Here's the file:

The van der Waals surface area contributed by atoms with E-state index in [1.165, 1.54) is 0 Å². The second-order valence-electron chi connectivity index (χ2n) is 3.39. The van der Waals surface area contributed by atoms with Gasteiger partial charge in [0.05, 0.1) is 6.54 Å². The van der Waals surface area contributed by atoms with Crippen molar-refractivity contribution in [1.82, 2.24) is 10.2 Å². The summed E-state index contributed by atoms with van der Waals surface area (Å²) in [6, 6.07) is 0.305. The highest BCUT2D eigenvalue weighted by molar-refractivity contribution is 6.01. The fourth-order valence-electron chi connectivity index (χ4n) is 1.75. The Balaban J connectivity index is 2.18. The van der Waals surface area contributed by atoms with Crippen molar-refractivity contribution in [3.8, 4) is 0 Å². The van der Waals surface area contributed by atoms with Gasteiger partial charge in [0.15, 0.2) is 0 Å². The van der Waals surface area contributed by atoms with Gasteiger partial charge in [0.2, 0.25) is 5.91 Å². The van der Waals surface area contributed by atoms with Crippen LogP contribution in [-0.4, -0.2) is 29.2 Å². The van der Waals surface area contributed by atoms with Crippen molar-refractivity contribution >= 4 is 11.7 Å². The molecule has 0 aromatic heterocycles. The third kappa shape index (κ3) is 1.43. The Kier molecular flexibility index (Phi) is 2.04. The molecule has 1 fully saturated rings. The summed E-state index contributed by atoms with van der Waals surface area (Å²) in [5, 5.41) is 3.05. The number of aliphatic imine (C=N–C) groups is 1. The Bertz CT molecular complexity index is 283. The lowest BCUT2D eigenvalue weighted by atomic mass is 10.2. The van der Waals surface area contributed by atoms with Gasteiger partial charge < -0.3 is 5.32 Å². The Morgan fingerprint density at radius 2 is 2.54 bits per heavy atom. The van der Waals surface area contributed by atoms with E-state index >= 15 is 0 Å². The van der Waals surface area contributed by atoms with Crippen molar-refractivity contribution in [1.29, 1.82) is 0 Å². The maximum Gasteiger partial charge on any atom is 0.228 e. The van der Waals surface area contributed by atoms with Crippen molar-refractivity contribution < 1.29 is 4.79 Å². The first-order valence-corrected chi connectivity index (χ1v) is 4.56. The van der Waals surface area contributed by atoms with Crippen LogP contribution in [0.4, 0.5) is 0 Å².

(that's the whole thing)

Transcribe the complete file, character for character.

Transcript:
The van der Waals surface area contributed by atoms with E-state index in [1.165, 1.54) is 0 Å². The second-order valence-electron chi connectivity index (χ2n) is 3.39. The van der Waals surface area contributed by atoms with Gasteiger partial charge in [0.05, 0.1) is 6.54 Å². The van der Waals surface area contributed by atoms with Crippen molar-refractivity contribution in [1.82, 2.24) is 10.2 Å². The summed E-state index contributed by atoms with van der Waals surface area (Å²) in [6, 6.07) is 0.305. The highest BCUT2D eigenvalue weighted by molar-refractivity contribution is 6.01. The fourth-order valence-electron chi connectivity index (χ4n) is 1.75. The Balaban J connectivity index is 2.18. The van der Waals surface area contributed by atoms with Crippen molar-refractivity contribution in [3.8, 4) is 0 Å². The van der Waals surface area contributed by atoms with Gasteiger partial charge in [0.15, 0.2) is 0 Å². The van der Waals surface area contributed by atoms with Gasteiger partial charge in [0.2, 0.25) is 5.91 Å². The van der Waals surface area contributed by atoms with Crippen LogP contribution in [-0.4, -0.2) is 29.2 Å². The van der Waals surface area contributed by atoms with Crippen molar-refractivity contribution >= 4 is 11.7 Å². The molecule has 0 aromatic heterocycles. The third kappa shape index (κ3) is 1.43. The Kier molecular flexibility index (Phi) is 2.04. The molecule has 1 fully saturated rings. The summed E-state index contributed by atoms with van der Waals surface area (Å²) in [5, 5.41) is 3.05. The number of aliphatic imine (C=N–C) groups is 1. The Bertz CT molecular complexity index is 283. The lowest BCUT2D eigenvalue weighted by atomic mass is 10.2. The van der Waals surface area contributed by atoms with Gasteiger partial charge < -0.3 is 5.32 Å². The Morgan fingerprint density at radius 2 is 2.54 bits per heavy atom. The van der Waals surface area contributed by atoms with E-state index >= 15 is 0 Å². The van der Waals surface area contributed by atoms with Crippen molar-refractivity contribution in [1.29, 1.82) is 0 Å². The maximum Gasteiger partial charge on any atom is 0.228 e. The van der Waals surface area contributed by atoms with Crippen molar-refractivity contribution < 1.29 is 4.79 Å². The first-order valence-corrected chi connectivity index (χ1v) is 4.56. The van der Waals surface area contributed by atoms with Crippen LogP contribution in [0.4, 0.5) is 0 Å².